Carrying a Concealed Weapon in Florida

Posted by Jacqueline D. Crowley | Feb 13, 2015 | 0 Comments

The laws regulating the carrying of concealed weapons can be complicated. There are many requirements for obtaining a license to carry a concealed weapon, and several restrictions on where it may be carried. Additionally, the unlawful possession of a concealed weapon has the potential for severe consequences.

License to Carry a Concealed Weapon

Under Florida law, the Department of Agriculture and Consumer Services (DACS) has the responsibility for the issuance of licenses to carry concealed weapons. A weapon is considered concealed if it is carried by a person in such a way as to conceal it from the ordinary sight of another person. Concealed weapons may include a handgun, electronic weapon or device, tear gas gun, knife, or billie, but not a machine gun.

In order to receive a license to carry a concealed weapon, the applicant must, among other requirements:

  1. be at least 21 years old;
  2. be a U.S. resident and citizen;
  3. provide proof that the individual completed a course or class related to weapon/firearm safety; and
  4. desire to carry the concealed weapon or firearm for lawful self-defense.

A license to carry a concealed weapon is valid for seven years and is renewable. The license holder must carry the license and a valid form of identification when carrying the weapon. Further instructions on the process for applying for a license can be found at the DACS website.

Importantly, the issuance of a license to carry a concealed weapon does not grant the license holder the right to carry a concealed weapon any place he or she pleases. There are many places where a concealed weapon may not be carried, such as a courthouse, police station, or athletic event not related to firearms. Carrying a weapon into a prohibited place is a misdemeanor of the second degree with maximum penalties of a jail term of up to 60 days and a fine of up to $500.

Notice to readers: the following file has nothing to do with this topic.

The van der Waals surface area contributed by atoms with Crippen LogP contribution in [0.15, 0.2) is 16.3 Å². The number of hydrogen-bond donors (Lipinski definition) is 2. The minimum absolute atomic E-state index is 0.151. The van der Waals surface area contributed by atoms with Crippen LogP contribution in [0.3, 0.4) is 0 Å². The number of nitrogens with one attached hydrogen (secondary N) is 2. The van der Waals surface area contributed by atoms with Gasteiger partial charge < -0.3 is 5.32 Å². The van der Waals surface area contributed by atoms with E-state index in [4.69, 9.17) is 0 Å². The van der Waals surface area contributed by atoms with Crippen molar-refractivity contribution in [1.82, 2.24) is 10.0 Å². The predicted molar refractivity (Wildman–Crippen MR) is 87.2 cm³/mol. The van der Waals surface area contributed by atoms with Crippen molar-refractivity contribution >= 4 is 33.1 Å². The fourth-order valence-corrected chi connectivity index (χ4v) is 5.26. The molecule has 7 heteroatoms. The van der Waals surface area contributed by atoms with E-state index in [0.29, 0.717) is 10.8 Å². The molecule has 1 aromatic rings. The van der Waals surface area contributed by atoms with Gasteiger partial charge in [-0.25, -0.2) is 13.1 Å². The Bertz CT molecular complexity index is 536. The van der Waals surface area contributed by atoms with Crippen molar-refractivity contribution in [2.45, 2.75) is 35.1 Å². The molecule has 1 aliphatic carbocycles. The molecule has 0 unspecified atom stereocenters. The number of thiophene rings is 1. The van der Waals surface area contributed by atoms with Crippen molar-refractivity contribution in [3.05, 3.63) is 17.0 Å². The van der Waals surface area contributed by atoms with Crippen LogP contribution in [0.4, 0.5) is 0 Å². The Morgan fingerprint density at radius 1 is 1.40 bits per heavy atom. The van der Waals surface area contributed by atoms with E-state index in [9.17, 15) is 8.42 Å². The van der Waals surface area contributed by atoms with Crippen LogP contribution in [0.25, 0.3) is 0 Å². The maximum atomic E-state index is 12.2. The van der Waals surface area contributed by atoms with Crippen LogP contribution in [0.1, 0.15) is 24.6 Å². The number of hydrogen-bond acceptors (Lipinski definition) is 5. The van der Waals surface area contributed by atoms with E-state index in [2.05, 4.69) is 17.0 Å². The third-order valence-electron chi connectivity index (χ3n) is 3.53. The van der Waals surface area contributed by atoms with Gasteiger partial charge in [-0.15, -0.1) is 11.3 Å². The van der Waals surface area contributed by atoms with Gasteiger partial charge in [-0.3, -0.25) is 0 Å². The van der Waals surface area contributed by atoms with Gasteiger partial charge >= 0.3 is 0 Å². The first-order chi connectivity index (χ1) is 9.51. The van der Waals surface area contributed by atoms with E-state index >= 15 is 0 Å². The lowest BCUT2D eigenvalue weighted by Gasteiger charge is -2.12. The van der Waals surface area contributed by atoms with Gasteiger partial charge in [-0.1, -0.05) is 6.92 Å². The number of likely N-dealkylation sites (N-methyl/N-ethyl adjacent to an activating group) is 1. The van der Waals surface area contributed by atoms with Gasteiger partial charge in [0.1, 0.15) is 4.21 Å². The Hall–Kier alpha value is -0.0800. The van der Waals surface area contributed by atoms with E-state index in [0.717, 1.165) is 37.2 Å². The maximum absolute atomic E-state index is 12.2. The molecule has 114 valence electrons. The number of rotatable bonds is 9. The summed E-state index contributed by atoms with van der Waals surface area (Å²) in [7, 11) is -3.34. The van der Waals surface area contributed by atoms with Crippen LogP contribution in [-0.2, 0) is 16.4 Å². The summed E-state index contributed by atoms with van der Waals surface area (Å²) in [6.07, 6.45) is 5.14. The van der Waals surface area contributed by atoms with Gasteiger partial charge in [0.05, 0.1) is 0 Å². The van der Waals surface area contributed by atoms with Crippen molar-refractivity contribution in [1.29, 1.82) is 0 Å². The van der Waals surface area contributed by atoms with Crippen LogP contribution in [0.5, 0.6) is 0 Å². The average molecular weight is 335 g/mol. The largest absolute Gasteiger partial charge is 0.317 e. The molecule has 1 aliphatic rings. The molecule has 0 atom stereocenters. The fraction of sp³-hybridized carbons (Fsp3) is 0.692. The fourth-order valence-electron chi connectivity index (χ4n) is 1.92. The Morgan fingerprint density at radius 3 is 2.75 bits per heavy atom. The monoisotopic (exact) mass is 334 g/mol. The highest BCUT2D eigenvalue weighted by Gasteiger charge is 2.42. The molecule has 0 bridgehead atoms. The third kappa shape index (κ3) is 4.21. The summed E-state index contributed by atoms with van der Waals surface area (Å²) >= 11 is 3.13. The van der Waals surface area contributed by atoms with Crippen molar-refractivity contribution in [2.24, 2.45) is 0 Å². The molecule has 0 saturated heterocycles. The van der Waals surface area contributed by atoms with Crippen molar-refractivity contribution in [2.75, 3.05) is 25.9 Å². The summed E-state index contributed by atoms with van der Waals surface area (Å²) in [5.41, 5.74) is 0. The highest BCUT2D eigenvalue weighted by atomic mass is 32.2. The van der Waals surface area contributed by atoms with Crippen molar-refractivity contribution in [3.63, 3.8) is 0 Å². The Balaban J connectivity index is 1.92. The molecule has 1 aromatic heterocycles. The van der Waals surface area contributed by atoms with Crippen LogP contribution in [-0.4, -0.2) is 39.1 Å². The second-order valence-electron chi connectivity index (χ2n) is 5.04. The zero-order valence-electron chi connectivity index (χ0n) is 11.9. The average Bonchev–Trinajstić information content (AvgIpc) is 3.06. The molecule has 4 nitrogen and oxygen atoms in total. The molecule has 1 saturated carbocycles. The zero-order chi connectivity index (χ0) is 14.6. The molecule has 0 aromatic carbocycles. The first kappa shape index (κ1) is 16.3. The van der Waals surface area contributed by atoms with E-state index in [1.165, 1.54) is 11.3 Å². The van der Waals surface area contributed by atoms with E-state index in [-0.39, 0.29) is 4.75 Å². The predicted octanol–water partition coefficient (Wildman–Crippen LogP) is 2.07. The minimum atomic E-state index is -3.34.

Penalties for Unlawfully Carrying a Concealed Weapon

Carrying a concealed weapon or an electric weapon or device without a license to do so is a first degree misdemeanor, which is punishable by a jail sentence of up to one year and a fine of up to $1,000. An individual who carries a concealed firearm without a license to do so commits a third degree felony, which is punishable by a prison sentence of up to five years and a fine of up to $5,000.

However, the following may be carried in a concealed manner without a license to do so if they are carried for lawful self-defense:

  1. Self-defense chemical spray; or
  2. A non-lethal stun gun or dart-firing stun gun or other non-lethal electric weapon or device designed solely for defense.

Providing the Help You Need

If you have been charged with the unlawful carrying of a concealed weapon, you need experienced legal representation. The south Florida attorneys at Farkas & Crowley, P.A. have the experience and knowledge required to help you protect your rights. If you are facing a charge related to carrying a concealed weapon, please contact us today.

About the Author

Jacqueline D. Crowley

Jacqueline D. Crowley, Esq. has made it her career to specialize in litigation and trial practices, predominantly in the field of criminal defense, as well as family law and personal injury. She started her career as a prosecutor and slowly worked her way to private practice. Today she fully embraces aggressive criminal defense helping

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